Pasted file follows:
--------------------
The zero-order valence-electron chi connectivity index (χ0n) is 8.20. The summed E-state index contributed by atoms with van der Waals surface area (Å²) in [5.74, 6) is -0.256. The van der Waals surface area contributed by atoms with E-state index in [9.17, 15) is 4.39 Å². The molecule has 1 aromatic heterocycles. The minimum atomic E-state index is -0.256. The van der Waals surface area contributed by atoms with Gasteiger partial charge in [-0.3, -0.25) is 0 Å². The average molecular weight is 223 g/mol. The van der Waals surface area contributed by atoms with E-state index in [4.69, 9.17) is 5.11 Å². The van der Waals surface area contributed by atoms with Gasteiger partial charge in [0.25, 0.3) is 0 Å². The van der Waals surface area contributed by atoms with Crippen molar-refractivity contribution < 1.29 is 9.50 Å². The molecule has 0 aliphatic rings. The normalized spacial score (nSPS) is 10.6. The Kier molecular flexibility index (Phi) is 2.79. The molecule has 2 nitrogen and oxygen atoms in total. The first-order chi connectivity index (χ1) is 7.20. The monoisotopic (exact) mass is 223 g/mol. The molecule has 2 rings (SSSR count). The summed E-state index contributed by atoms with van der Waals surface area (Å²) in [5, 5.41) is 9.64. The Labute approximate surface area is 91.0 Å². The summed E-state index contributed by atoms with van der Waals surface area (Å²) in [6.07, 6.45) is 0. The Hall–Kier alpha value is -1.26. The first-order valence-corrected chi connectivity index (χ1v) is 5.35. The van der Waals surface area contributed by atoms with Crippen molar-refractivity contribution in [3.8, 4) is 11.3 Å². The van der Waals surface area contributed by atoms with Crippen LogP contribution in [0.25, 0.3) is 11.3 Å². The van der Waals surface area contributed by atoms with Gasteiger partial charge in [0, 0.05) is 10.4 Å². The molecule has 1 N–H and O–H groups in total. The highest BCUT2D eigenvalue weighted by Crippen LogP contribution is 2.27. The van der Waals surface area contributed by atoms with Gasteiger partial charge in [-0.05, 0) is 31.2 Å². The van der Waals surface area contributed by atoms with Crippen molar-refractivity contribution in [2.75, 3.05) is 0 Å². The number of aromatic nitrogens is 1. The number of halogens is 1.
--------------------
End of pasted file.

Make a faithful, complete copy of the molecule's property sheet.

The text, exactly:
The zero-order valence-electron chi connectivity index (χ0n) is 8.20. The summed E-state index contributed by atoms with van der Waals surface area (Å²) in [5.74, 6) is -0.256. The van der Waals surface area contributed by atoms with E-state index in [9.17, 15) is 4.39 Å². The molecule has 1 aromatic heterocycles. The minimum atomic E-state index is -0.256. The van der Waals surface area contributed by atoms with Gasteiger partial charge in [-0.3, -0.25) is 0 Å². The average molecular weight is 223 g/mol. The van der Waals surface area contributed by atoms with E-state index in [4.69, 9.17) is 5.11 Å². The van der Waals surface area contributed by atoms with Gasteiger partial charge in [0.25, 0.3) is 0 Å². The van der Waals surface area contributed by atoms with Crippen molar-refractivity contribution < 1.29 is 9.50 Å². The molecule has 0 aliphatic rings. The normalized spacial score (nSPS) is 10.6. The Kier molecular flexibility index (Phi) is 2.79. The molecule has 2 nitrogen and oxygen atoms in total. The first-order chi connectivity index (χ1) is 7.20. The monoisotopic (exact) mass is 223 g/mol. The molecule has 2 rings (SSSR count). The summed E-state index contributed by atoms with van der Waals surface area (Å²) in [5, 5.41) is 9.64. The Labute approximate surface area is 91.0 Å². The summed E-state index contributed by atoms with van der Waals surface area (Å²) in [6.07, 6.45) is 0. The Hall–Kier alpha value is -1.26. The first-order valence-corrected chi connectivity index (χ1v) is 5.35. The van der Waals surface area contributed by atoms with Crippen molar-refractivity contribution in [3.8, 4) is 11.3 Å². The van der Waals surface area contributed by atoms with Crippen LogP contribution in [0.25, 0.3) is 11.3 Å². The van der Waals surface area contributed by atoms with Gasteiger partial charge in [0, 0.05) is 10.4 Å². The molecule has 1 N–H and O–H groups in total. The highest BCUT2D eigenvalue weighted by Crippen LogP contribution is 2.27. The van der Waals surface area contributed by atoms with Gasteiger partial charge in [-0.05, 0) is 31.2 Å². The van der Waals surface area contributed by atoms with Crippen molar-refractivity contribution in [2.75, 3.05) is 0 Å². The number of aromatic nitrogens is 1. The number of halogens is 1.